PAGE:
When we got wind that Native Instruments was planning on releasing a new Maschine controller, we knew we had to get hold of one straight away.
Luckily, the Berlin manufacturer was able to get one to us before the launch, so we could get our sticky mitts all over it early doors and bring you our first thoughts on this new performance tool.
So without further ado, click through the gallery to see our initial impressions of the Maschine Jam.
Be sure to check back soon on MusicRadar as we bring you the full review.
Not an evolution
Before we go any further, it’s worth making one thing clear, Jam shouldn’t be considered as a Maschine 3.0. In fact, far from it.
This new controller provides a completely new way of interfacing with the Maschine software, which remains largely unchanged; one that neither supersedes nor replaces the original hardware, yet provides a very different user experience.
It ditches the standard 16-pad layout synonymous with the classic ‘MPC’ workflow. Instead NI has plumped for the ‘Push’ approach with an 8x8 grid. And the more we look at it, the more it reminds us of an upside down Livid Base.
Built to last
While this control layout is all new, the Jam hardware is the exact same dimensions as Maschine MkII. The only difference is its flat, rather than sloped, profile, but it does come with a screw-on stand that angles the unit to sit flush with one of its siblings.
As is standard with NI hardware, Jam feels well-built and durable. The only truly ‘new’ elements here are the touchstrips, which NI tell us have been designed fresh to be as responsive as possible.
Connection-wise, Jam features an expression input but ditches the MIDI I/O of the MkII/Studio. Beyond that there’s just a single USB connection that provides bus power and connection to a host computer.
As well as acting as faders and parameter controllers, Jam’s eight touchstrips’ primary role is to give a performance-friendly way to use effects, tweak sounds and record automation.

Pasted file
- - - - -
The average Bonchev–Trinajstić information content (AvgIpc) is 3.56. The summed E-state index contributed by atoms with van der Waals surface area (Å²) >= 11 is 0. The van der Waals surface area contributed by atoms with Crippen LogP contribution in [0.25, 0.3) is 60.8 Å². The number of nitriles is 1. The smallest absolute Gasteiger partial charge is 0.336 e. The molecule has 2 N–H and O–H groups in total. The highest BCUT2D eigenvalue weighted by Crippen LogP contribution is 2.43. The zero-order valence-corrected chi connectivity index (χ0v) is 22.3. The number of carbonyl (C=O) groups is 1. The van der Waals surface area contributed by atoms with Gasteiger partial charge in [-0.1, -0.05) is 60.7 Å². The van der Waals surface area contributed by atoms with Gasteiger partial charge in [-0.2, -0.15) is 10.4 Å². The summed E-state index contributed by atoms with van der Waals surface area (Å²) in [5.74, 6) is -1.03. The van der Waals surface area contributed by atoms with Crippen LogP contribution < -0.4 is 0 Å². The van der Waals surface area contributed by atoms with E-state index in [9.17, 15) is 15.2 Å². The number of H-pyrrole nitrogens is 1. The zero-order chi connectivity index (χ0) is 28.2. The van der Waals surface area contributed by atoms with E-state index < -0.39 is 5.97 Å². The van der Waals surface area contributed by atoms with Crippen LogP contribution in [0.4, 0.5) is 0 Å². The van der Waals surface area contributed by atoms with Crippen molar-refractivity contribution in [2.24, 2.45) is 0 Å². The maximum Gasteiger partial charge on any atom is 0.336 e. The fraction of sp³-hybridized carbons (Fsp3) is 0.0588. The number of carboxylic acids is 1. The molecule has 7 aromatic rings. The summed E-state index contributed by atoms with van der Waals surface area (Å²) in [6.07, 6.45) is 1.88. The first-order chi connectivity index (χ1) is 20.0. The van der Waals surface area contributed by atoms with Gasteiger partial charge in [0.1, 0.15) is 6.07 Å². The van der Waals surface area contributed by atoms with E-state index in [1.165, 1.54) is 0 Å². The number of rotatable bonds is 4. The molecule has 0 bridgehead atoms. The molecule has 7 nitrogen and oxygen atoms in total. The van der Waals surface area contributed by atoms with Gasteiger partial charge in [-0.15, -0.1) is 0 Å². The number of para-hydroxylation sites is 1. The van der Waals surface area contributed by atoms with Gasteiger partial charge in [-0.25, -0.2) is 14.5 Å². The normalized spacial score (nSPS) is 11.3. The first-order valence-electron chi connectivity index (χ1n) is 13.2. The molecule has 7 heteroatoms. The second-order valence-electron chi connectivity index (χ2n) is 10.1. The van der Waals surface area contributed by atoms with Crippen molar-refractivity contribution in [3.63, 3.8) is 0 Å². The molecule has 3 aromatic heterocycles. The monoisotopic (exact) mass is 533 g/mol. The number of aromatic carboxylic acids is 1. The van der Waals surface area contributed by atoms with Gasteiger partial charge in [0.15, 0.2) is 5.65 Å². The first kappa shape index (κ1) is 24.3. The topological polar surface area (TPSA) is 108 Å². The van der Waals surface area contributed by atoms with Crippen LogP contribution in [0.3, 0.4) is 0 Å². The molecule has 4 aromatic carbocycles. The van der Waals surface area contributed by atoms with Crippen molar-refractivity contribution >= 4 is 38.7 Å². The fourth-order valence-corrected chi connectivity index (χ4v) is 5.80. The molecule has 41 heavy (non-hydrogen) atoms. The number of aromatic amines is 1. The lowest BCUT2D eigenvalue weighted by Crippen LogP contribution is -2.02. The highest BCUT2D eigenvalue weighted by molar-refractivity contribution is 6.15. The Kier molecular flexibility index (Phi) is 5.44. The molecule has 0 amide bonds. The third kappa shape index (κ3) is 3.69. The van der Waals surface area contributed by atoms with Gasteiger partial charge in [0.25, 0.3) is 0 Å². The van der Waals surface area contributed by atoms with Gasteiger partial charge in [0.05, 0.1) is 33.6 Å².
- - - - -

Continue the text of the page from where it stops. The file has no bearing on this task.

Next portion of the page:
To this end, NI have added a new type of effect to Maschine - Performance FX. These are a range of creative effects including delays, filters and phasers, which – while offering deeper parameter configuration via the software - are designed to be controlled via a single touchstrip. This allows banks of Performance FX to be laid out across the eight strips, allowing for quick creativity in a live setting.
Setting up your own macros is even more exciting - allowing a whole range of instrument and effect parameters to be controlled via the touchstrips. Using this as a tool for performance or recording automation into tracks is invigorating.
Using Maschine’s browser with Jam is nowhere near as fluid without the built-in screens. The new pop-up browser is fine, but it doesn’t fold through sub-categories in the neat way that screens and multiple rotaries allow for, and generally feels like a clunkier system.
There are a few other functions that suffer from the lack of screens too. Jam doesn’t really engage with Maschine’s sample edit window in any meaningful way.
Jam massively improves on Maschine’s step-sequencing capabilities. Hitting the Step button switches the 64-pad grid into sequencing mode, with several different layouts on offer.
Hitting 4, or 8 along the top row of pads allows multiple sounds to be sequenced at once. In both modes, the 4x4 pad grid disappears, dedicating the entire 64-pad grid to four 16-step or eight eight-step sequencer grids.
In all modes, the buttons directly above Jam’s pad grid allow users to toggle between sequencer ‘tabs’, so patterns aren’t limited to the immediately available number of steps. Further still, a Shift press of the Step button turns the pad grid into a piano roll for melodic step sequencing.
To sum up, so far the Jam feels good, looks good and is a very powerful and impressive production system. That’s not to say you should rush out and sell your existing Maschine though. Maschine Jam and the existing Maschine controllers are effectively two sides of the same coin. By far the best experience during our early testing of Jam was using it alongside an existing Maschine MkII.